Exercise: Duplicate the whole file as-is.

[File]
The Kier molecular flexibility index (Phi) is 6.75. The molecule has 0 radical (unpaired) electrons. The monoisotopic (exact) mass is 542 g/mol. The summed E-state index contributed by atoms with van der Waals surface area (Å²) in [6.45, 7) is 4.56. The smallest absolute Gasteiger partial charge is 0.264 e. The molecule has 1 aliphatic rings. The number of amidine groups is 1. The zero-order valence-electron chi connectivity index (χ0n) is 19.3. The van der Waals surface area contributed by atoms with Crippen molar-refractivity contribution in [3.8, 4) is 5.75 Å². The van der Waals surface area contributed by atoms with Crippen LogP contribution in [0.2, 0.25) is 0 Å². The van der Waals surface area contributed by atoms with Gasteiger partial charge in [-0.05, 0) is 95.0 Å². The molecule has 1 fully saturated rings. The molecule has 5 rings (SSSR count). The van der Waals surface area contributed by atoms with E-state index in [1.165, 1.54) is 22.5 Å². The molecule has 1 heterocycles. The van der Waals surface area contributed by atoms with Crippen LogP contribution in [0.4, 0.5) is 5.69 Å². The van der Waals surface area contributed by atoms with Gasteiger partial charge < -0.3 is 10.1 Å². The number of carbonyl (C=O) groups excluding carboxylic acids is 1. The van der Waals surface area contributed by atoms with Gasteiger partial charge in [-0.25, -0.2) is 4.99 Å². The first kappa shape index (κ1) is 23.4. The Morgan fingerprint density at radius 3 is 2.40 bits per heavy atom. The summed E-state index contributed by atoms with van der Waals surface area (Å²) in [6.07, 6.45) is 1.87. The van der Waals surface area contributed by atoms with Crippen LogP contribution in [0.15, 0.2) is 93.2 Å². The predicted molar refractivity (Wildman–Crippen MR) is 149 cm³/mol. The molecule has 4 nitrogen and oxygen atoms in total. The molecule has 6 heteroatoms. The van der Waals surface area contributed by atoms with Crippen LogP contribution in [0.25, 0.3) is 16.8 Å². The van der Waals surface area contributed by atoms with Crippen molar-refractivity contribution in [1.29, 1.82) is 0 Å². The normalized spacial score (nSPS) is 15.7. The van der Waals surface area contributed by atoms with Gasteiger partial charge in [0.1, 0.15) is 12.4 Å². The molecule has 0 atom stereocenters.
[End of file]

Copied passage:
The Kier molecular flexibility index (Phi) is 6.75. The molecule has 0 radical (unpaired) electrons. The monoisotopic (exact) mass is 542 g/mol. The summed E-state index contributed by atoms with van der Waals surface area (Å²) in [6.45, 7) is 4.56. The smallest absolute Gasteiger partial charge is 0.264 e. The molecule has 1 aliphatic rings. The number of amidine groups is 1. The zero-order valence-electron chi connectivity index (χ0n) is 19.3. The van der Waals surface area contributed by atoms with Crippen molar-refractivity contribution in [3.8, 4) is 5.75 Å². The van der Waals surface area contributed by atoms with Crippen LogP contribution in [0.2, 0.25) is 0 Å². The van der Waals surface area contributed by atoms with Gasteiger partial charge in [-0.05, 0) is 95.0 Å². The molecule has 1 fully saturated rings. The molecule has 5 rings (SSSR count). The van der Waals surface area contributed by atoms with E-state index in [1.165, 1.54) is 22.5 Å². The molecule has 1 heterocycles. The van der Waals surface area contributed by atoms with Crippen LogP contribution in [0.4, 0.5) is 5.69 Å². The van der Waals surface area contributed by atoms with Gasteiger partial charge < -0.3 is 10.1 Å². The number of carbonyl (C=O) groups excluding carboxylic acids is 1. The van der Waals surface area contributed by atoms with Gasteiger partial charge in [-0.25, -0.2) is 4.99 Å². The first kappa shape index (κ1) is 23.4. The Morgan fingerprint density at radius 3 is 2.40 bits per heavy atom. The summed E-state index contributed by atoms with van der Waals surface area (Å²) in [6.07, 6.45) is 1.87. The van der Waals surface area contributed by atoms with Crippen LogP contribution in [0.15, 0.2) is 93.2 Å². The predicted molar refractivity (Wildman–Crippen MR) is 149 cm³/mol. The molecule has 4 nitrogen and oxygen atoms in total. The molecule has 6 heteroatoms. The van der Waals surface area contributed by atoms with Crippen LogP contribution in [0.25, 0.3) is 16.8 Å². The van der Waals surface area contributed by atoms with Crippen molar-refractivity contribution in [1.29, 1.82) is 0 Å². The normalized spacial score (nSPS) is 15.7. The van der Waals surface area contributed by atoms with Gasteiger partial charge in [0.1, 0.15) is 12.4 Å². The molecule has 0 atom stereocenters.